Remote Plasma Sputtering: Recent Developments in

Report
Remote Plasma Sputtering: Recent
Developments in Understanding the Process
S. Thornley, P. Hockley, M. Thwaites, J. Dutson
Dr James Dutson
Senior Development Engineer
Contact: [email protected]
+44(0) 1256 740680
Outline
● Plasma Quest specialise in a unique form of Sputter Deposition
● Talk will give an overview of remote plasma sputtering, and why we
use it.
–
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Overview of Remote Plasma Sputtering
Some Empirical Benefits
Detailed Discussion of the Plasma
Implications for Sputtered Material
Large Area Application (EPPS)
Conclusions
2
Remote Plasma Sputtering
● Plasma initiation occurs in a
separate side-arm
● Electromagnets confine and
amplify plasma
● Ions are not accelerated through
a grid - different process to ion
beam
● Key to technology is the unique
properties of this plasma
3
HiTUS Configuration
● Side arm causes initiation only
followed by cascade generation
● Very high ion density
immediately next to target
● Ions have low energy, sputtering
only occurs when target is –’ve
biased
● Independent control of ion
energy and ion density
4
Plasma Bending with HiTUS
5
Some Observed Benefits
● Empirical evidence for:
– High Target Utilisation
– Controllable Stress
– Densification of Films
– Improved Adhesion
Dispersion curve for Nb2O5
Bulk
PQL
IBS
Magnetron
E-Beam
– Low Temperature Depositions
– Reactive Control
● Recent studies have focused on
explanations for these effects
6
Example Material - ITO
● Ambient process
● High adhesion onto flexible
materials eg PET, PEN, PMMA
● Properties:
Sheet Resistance < 10Ω/,
91% avg. trans.
Resistivity <4x10-4Ωcm
Flexible; < 5cm curve radius
● Main focus of study is the
Plasma
Transmission (%)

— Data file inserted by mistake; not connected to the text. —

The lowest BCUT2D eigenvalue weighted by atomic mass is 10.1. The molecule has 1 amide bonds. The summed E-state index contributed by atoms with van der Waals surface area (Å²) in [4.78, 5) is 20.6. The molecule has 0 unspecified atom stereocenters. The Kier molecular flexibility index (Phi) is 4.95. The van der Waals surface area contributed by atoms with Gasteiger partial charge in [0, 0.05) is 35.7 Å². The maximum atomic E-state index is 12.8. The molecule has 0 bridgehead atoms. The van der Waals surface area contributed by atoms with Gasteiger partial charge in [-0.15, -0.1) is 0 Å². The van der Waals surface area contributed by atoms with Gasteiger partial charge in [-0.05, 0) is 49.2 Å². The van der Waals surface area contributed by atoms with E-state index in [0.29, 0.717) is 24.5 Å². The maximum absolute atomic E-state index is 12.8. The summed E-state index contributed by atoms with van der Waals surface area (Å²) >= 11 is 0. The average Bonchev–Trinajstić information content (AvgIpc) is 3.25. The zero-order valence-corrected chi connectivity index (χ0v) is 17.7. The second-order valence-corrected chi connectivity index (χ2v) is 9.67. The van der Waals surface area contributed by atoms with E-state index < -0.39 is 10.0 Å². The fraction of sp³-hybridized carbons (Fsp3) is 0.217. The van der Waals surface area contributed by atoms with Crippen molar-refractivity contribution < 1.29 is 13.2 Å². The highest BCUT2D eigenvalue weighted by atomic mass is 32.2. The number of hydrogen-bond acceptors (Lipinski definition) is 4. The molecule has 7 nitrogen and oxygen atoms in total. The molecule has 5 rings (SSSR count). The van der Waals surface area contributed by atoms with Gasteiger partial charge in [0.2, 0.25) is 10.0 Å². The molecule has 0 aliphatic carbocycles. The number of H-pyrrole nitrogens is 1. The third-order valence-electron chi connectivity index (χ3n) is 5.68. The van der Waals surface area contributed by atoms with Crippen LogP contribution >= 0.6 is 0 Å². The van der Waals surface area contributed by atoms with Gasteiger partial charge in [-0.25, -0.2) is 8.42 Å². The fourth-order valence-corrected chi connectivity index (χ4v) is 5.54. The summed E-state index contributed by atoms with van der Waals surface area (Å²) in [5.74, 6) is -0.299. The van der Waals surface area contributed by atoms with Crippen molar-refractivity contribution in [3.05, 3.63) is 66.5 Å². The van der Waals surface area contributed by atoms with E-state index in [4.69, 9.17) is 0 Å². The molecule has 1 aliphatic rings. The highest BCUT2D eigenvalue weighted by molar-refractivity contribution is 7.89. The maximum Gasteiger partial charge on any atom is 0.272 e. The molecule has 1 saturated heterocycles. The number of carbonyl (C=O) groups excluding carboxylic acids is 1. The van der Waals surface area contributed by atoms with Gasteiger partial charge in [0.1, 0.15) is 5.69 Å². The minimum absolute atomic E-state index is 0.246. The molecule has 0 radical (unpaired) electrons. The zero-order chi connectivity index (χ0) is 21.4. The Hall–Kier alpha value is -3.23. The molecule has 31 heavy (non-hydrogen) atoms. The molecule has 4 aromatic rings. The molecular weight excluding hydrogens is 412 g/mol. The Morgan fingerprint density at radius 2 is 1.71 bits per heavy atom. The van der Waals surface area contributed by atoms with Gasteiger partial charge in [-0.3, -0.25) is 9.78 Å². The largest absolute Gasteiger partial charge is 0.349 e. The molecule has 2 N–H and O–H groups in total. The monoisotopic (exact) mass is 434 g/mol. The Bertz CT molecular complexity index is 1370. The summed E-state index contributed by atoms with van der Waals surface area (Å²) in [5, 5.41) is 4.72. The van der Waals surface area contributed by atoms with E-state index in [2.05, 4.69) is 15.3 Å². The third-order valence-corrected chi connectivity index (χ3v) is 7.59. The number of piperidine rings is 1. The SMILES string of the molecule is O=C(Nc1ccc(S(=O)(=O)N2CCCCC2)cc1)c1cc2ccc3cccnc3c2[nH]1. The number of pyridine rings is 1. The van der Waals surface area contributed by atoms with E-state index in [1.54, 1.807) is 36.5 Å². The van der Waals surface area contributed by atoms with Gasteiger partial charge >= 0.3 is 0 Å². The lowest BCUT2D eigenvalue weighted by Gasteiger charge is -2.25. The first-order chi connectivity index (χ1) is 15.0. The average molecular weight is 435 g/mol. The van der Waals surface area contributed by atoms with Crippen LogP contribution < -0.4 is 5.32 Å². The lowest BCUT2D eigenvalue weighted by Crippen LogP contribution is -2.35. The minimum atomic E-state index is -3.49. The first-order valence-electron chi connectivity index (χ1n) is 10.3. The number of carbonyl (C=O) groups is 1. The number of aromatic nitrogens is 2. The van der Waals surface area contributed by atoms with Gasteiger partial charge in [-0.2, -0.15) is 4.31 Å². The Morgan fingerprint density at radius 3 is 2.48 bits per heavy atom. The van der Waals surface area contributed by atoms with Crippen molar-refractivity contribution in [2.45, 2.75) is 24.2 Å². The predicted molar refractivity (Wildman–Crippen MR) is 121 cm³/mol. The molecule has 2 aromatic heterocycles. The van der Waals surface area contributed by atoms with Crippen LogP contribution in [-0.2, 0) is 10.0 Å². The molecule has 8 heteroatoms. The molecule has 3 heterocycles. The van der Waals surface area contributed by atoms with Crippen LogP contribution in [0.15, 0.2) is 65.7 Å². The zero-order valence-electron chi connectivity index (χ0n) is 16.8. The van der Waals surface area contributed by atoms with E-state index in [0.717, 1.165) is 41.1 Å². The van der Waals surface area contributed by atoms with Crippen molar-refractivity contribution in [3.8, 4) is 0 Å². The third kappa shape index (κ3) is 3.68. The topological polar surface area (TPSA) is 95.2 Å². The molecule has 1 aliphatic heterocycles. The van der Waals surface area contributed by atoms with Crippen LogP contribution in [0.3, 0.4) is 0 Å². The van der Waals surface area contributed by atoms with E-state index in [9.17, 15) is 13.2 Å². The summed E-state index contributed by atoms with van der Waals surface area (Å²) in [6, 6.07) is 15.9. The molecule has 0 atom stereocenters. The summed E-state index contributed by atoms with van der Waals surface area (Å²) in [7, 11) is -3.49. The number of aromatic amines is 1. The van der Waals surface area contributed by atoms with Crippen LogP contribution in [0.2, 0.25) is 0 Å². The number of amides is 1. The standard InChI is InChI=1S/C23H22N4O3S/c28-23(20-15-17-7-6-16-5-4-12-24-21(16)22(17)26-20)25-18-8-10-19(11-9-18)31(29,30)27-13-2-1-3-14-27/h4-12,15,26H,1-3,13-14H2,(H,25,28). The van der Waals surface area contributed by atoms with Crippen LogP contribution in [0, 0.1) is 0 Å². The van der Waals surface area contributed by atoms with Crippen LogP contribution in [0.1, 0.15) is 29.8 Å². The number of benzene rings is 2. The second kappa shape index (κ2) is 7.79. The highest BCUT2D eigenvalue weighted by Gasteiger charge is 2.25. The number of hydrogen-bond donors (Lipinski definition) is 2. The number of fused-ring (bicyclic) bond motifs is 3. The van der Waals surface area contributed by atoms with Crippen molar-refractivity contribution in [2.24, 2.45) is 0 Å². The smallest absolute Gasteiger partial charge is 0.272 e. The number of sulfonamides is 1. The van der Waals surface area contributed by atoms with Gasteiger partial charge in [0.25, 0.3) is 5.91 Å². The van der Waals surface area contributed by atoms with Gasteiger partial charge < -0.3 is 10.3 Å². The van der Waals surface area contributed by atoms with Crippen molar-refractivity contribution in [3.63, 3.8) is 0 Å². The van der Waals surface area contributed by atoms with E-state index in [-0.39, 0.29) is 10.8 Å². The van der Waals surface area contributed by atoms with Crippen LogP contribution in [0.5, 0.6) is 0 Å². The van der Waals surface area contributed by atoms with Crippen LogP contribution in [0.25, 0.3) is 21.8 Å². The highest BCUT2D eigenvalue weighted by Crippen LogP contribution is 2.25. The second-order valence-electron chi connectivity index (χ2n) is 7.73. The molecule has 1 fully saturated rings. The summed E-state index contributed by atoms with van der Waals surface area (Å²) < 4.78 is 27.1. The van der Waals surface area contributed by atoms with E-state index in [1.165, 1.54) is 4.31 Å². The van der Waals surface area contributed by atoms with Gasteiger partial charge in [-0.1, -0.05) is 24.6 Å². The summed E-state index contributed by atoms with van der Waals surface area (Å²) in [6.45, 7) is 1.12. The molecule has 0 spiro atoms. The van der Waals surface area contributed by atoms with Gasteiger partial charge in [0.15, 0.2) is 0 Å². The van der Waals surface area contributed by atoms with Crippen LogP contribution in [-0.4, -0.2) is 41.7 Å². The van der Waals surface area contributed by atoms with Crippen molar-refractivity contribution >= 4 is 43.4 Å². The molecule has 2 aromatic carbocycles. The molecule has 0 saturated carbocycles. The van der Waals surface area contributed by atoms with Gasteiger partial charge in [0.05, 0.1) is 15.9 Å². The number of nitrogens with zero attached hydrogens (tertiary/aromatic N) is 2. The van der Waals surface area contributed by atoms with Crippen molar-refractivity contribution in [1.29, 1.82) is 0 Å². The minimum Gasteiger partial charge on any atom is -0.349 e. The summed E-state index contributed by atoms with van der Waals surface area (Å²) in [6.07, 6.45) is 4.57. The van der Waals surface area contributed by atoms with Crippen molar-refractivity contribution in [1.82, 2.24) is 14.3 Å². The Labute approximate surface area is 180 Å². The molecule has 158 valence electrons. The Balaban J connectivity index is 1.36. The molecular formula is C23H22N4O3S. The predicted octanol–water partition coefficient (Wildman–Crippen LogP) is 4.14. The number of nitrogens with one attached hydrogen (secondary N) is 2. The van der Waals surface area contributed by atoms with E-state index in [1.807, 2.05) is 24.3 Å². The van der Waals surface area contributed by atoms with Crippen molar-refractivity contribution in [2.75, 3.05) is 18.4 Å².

ITO deposited by HiTUS
100
80
60
PEN
Glass
40
20
0
350
550
750
950
Wavelength (nm)
7
Low Temperature Plasmas
● Plasmas consist of ions, electrons and
neutrals
● Electron-atom interaction gives:
– Ionisation – 15.8eV
– Excitation – 11.6eV (short lived)
● Equal numbers of electrons and ions,
quasi charge-neutral
http://www.iop.kiev.ua/~prtg/Index.html
● But e- have lower mass & greater
velocity which dominate properties
8
Theoretical PQL Remote Plasma
● e- are generated in an
inductively coupled skin-effect
tubular region
● e- are confined by magnetic field.
High electron density in region I
– causes excitation and is visible
● UNIFORM ion density in region
II – But low energy
● Decaying ion density in region III
(no excitation => Not visible)
Recombine at chamber walls
9
Experimental Verification
● Normal plasma: –’ve current due
to increased e- mobility
● Collector plate probe placed in
diffuse ion region (substrate) and
measured current
● I = + 1.8 mA/cm2
(nion = 6 x 1011 ions/cc)
● Collector plate plasma has
positive current due to
confinement of electrons.
10
At the Target
● No sputtering without bias so no
current without bias
● Measuring target current during
deposition (RF1.5kW, DC
>100V)
● I> 22 mA/cm2
n> 1x1013 ions/cc
● Once sputter threshold
overcome, current is
independent of Target Bias
>95%
Utility
11
Ionisation of Sputtered Species
● Collector plate current increases